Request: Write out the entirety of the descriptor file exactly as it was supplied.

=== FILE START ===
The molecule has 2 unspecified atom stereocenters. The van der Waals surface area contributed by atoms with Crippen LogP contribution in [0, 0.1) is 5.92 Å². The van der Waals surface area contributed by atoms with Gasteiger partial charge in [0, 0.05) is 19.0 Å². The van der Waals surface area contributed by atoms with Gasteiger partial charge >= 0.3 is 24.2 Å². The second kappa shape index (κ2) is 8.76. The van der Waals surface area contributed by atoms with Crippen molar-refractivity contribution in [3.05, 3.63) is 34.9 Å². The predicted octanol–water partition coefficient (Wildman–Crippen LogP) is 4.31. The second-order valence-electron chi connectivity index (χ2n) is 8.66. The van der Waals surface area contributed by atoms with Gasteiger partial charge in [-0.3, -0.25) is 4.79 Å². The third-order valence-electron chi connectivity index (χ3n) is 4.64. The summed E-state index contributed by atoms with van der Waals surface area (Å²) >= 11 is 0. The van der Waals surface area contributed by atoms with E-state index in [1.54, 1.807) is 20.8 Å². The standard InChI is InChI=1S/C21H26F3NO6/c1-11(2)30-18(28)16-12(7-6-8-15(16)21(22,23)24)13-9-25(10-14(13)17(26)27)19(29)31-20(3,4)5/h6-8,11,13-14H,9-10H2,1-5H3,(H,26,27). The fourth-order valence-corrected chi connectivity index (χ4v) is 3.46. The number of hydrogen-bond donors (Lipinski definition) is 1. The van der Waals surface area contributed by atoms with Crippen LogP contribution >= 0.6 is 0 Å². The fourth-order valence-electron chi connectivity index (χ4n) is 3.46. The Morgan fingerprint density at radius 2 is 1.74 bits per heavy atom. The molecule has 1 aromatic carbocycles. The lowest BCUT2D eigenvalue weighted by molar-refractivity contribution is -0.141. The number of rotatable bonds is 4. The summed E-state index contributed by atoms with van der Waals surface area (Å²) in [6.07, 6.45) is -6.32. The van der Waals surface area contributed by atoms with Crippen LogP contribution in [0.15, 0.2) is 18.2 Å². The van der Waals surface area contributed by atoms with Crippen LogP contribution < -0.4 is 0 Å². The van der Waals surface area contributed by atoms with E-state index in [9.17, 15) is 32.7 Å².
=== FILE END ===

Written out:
The molecule has 2 unspecified atom stereocenters. The van der Waals surface area contributed by atoms with Crippen LogP contribution in [0, 0.1) is 5.92 Å². The van der Waals surface area contributed by atoms with Gasteiger partial charge in [0, 0.05) is 19.0 Å². The van der Waals surface area contributed by atoms with Gasteiger partial charge >= 0.3 is 24.2 Å². The second kappa shape index (κ2) is 8.76. The van der Waals surface area contributed by atoms with Crippen molar-refractivity contribution in [3.05, 3.63) is 34.9 Å². The predicted octanol–water partition coefficient (Wildman–Crippen LogP) is 4.31. The second-order valence-electron chi connectivity index (χ2n) is 8.66. The van der Waals surface area contributed by atoms with Gasteiger partial charge in [-0.3, -0.25) is 4.79 Å². The third-order valence-electron chi connectivity index (χ3n) is 4.64. The summed E-state index contributed by atoms with van der Waals surface area (Å²) >= 11 is 0. The van der Waals surface area contributed by atoms with E-state index in [1.54, 1.807) is 20.8 Å². The standard InChI is InChI=1S/C21H26F3NO6/c1-11(2)30-18(28)16-12(7-6-8-15(16)21(22,23)24)13-9-25(10-14(13)17(26)27)19(29)31-20(3,4)5/h6-8,11,13-14H,9-10H2,1-5H3,(H,26,27). The fourth-order valence-corrected chi connectivity index (χ4v) is 3.46. The number of hydrogen-bond donors (Lipinski definition) is 1. The van der Waals surface area contributed by atoms with Crippen LogP contribution >= 0.6 is 0 Å². The fourth-order valence-electron chi connectivity index (χ4n) is 3.46. The Morgan fingerprint density at radius 2 is 1.74 bits per heavy atom. The molecule has 1 aromatic carbocycles. The lowest BCUT2D eigenvalue weighted by molar-refractivity contribution is -0.141. The number of rotatable bonds is 4. The summed E-state index contributed by atoms with van der Waals surface area (Å²) in [6.07, 6.45) is -6.32. The van der Waals surface area contributed by atoms with Crippen LogP contribution in [0.15, 0.2) is 18.2 Å². The van der Waals surface area contributed by atoms with Crippen LogP contribution < -0.4 is 0 Å². The van der Waals surface area contributed by atoms with E-state index in [9.17, 15) is 32.7 Å².